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  • Toward a Radical Female Imaginary: Temporality and Embodiment in Irigaray’s Ethics
  • Ewa Plonowska Ziarek* (bio)

An important intervention of Irigaray’s work on sexual difference into the postmodern debates on ethics is the mediation between two different lines of ethical inquiry: one represented by the work of Nietzsche, Deleuze, Foucault, and, to a certain degree, Castoriadis, and the other by the work of Levinas, Derrida, and Lyotard. Although the two trajectories both depart from the notion of morality as a universal system of law and judgment, they represent different approaches to freedom and obligation. For Levinas, Derrida, and Lyotard, the ethical significance of alterity disrupts social systems of signification and, in this sense, marks transcendence as a break in discourse, whereas for Nietzsche, Deleuze, and Foucault, otherness is expressed within the endless variations of becoming. To elucidate this difference, it might be useful to recall John Caputo’s distinction between two kinds of postmodern ethics—the Nietzschean heteromorphism and the Levinasian heteronomy. In its emphasis on becoming and change, heteromorphism, Caputo claims, puts forward the claim of liberation but cannot accommodate an obligation to the other: “In heteromorphism, the aim is freedom from inhibition and blockage, freedom from . . . the weight of values . . . from everything that weighs the will down. . . .” By contrast, the Levinasian ethics of alterity gives priority to the obligation to the other, which calls the freedom of the subject into question: “freedom is suspect, suspended, held in question, because it is aggressive, self-accumulative, and eventually, finally murderous. Heteronomism wants the other to be free while one is oneself held hostage” [Caputo 60].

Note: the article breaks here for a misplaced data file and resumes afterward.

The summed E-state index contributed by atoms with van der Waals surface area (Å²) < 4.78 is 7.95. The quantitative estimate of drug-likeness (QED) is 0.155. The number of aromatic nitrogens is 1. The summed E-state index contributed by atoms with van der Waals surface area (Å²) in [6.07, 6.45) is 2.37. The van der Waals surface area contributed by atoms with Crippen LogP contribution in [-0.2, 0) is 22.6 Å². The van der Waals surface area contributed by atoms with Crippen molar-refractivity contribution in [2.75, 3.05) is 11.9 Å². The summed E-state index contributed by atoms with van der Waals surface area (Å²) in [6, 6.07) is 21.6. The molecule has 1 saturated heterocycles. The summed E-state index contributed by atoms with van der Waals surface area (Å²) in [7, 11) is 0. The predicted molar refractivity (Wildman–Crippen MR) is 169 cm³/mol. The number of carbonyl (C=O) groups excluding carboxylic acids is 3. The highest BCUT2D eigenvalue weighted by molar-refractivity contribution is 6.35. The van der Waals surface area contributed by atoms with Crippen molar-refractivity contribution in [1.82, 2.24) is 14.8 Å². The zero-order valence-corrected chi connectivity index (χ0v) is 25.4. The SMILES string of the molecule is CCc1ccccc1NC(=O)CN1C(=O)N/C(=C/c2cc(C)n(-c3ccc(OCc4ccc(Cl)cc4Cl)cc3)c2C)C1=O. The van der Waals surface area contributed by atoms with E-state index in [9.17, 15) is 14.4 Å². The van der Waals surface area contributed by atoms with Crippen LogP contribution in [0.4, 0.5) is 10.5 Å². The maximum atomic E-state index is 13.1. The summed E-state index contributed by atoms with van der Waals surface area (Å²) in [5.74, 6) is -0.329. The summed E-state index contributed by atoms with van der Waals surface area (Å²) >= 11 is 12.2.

In my discussion of the radical female imaginary I would like to show that Irigaray’s work refuses to align itself with either side of this divide. Originating in the very gap between liberation and responsibility, self and other, immanence and transcendence, freedom and obligation, the feminist ethics of sexual difference cannot disregard any of these claims. For Irigaray, the ethics of sexual difference has to enable different trajectories of gendered becomings without forgetting the obligation to the other. In fact, Irigaray argues that the responsibility to the other who differs sexually is the very source of such becomings. Irigaray’s ethics maintains neither the rigid separation between freedom and obligation, as is the case in Levinas’s work, nor their symmetrical reversibility, as is the case in Kant’s ethics. By contesting the oppositions between carnal passions and ethical obligations, between the respect for the other and the becoming of the self, Irigaray allows us to think through the disjunction between the two main ethical trajectories of postmodernism and to find the means to negotiate between them. In this essay I would like [End Page 60] to focus on two moments of such negotiation: the becoming of sexed bodies and the temporality of the female imaginary.

One of Irigaray’s famous claims is the charge of the forgetting of sexed bodies in the discourses of philosophy, science, linguistics, and politics. Although this claim is certainly not new in feminist theory, what is original in Irigaray’s work is the diagnosis of the numerous symptoms of such forgetting, for instance, the relation she makes between the erasure of the sexed body and the nihilism of Western culture. For Irigaray, the forgetting of sexual difference manifests itself not only in the disregard for the specificity of feminine embodiment, desires, and genealogies but also in the disembodied character of linguistic analyses, in the erasure of the drama of enunciation evident in the privilege given to predication, in the separation of the subject of knowledge from carnality and desire, in the infatuation with formalism and with its obverse side, the crippling nostalgia for the maternal body, and, finally, in the rigid separation between the immanence of flesh and the transcendence of the spirit. 1 Even more striking is the originality of Irigaray’s intervention, which links the question of sexual difference with the temporality of the body.

An important element of Irigaray’s ethics of sexual difference is the recovery of “that repressed entity, the female imaginary” [TS 28]. Despite numerous excellent discussions of the imaginary in Irigaray’s work, the complexity of her negotiations around this...